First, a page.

Following the furore, a committee of the Australian Senate decided to scrutinise the grant veto powers of the minister.
Nevertheless, the general view that the ARC’s research recommendations were vetoed because they did not conform with the minister’s views of politics, history, literature, and climate change, pre-empts a discussion of the fundamental issues involved in this debate.
At issue here is the minister’s discretionary power to veto the ARC’s recommendations to award research grants. While this power is rarely used, it is neither uncommon nor unusual. Indeed, the power was used in 2017 when eleven recommended grants were vetoed by the minister. Previously, it also happened in 2006 when Brendan Nelson was the education minister in John Howard’s government.
As is well-known in university circles, the minister’s veto is part of the application and vetting process of research funding applications. It is the final hurdle that applicant researchers must overcome to obtain approval for their projects.
The minister’s decision should be evaluated in the context of the government’s decision to support the commercialisation of research.
In an address to the National Press Club on Feb. 1, Prime Minister Scott Morrison talked about the need for Australia to forge closer linkages between university researchers and industry. He said:
The Government’s University Research Commercialisation Plan will align these research priorities with our Modern Manufacturing Strategy. …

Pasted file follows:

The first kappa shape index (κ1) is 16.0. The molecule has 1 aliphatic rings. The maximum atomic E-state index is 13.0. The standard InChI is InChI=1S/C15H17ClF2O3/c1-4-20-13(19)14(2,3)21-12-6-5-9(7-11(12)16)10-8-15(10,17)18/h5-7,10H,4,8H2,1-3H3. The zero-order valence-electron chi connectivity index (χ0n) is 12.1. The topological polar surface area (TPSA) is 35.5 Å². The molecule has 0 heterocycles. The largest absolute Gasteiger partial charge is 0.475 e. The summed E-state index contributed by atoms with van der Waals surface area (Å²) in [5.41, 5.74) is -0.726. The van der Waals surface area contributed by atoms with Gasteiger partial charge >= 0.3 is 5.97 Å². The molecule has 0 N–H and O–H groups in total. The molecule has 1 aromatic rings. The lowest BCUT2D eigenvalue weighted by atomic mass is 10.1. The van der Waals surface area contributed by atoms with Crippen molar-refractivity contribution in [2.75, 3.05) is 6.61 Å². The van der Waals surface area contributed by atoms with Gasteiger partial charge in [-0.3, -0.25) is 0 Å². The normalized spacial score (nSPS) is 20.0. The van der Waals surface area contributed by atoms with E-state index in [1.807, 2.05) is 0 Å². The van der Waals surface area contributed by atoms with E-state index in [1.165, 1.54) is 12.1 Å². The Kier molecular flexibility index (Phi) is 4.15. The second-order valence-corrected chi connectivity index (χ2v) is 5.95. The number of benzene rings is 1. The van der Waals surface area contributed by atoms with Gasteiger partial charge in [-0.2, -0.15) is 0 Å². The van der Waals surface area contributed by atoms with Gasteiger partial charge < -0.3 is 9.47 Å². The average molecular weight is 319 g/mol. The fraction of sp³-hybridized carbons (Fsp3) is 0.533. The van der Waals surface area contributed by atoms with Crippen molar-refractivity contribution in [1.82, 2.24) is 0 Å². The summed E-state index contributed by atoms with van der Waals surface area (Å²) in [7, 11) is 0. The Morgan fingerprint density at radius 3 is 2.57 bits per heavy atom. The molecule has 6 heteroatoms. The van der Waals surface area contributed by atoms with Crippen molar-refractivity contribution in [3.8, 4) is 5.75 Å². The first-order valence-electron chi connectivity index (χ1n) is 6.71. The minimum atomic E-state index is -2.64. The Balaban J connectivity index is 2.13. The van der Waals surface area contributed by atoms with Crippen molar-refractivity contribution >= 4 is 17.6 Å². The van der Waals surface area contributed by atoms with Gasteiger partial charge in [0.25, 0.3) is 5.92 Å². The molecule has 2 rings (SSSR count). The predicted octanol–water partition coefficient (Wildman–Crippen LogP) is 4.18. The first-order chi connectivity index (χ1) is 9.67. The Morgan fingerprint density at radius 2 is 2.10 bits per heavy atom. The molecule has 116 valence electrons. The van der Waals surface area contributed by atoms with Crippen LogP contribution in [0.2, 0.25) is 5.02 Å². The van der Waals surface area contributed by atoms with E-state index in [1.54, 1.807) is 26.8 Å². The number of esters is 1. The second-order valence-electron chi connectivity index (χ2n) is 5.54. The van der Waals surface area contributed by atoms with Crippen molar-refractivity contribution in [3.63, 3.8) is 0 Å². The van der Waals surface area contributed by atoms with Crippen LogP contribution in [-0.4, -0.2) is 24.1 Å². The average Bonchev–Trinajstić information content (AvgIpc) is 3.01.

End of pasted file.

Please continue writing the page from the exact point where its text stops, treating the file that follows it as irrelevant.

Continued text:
In November, I announced the first element of this plan, one I am particularly excited about, the Trailblazer Universities programme. …
Today I am announcing the cornerstone of the Government’s new approach to turning great Australian ideas into commercial success—a $1.6 billion program called Australia’s Economic Accelerator. …
Australia’s Economic Accelerator is a stage-gated, competitive program designed to attract projects at proof of concept or proof of scale and their level of commercial readiness for both, but with high potential.
It will allow Australian innovators to access funding opportunities for each stage of their project provided they can continue to prove project viability and importantly, commercial potential.
Australia’s Economic Accelerator will focus on commercialising six priority areas, including resources and critical minerals, food and beverage, medical products, recycling and clean energy, defence, and space.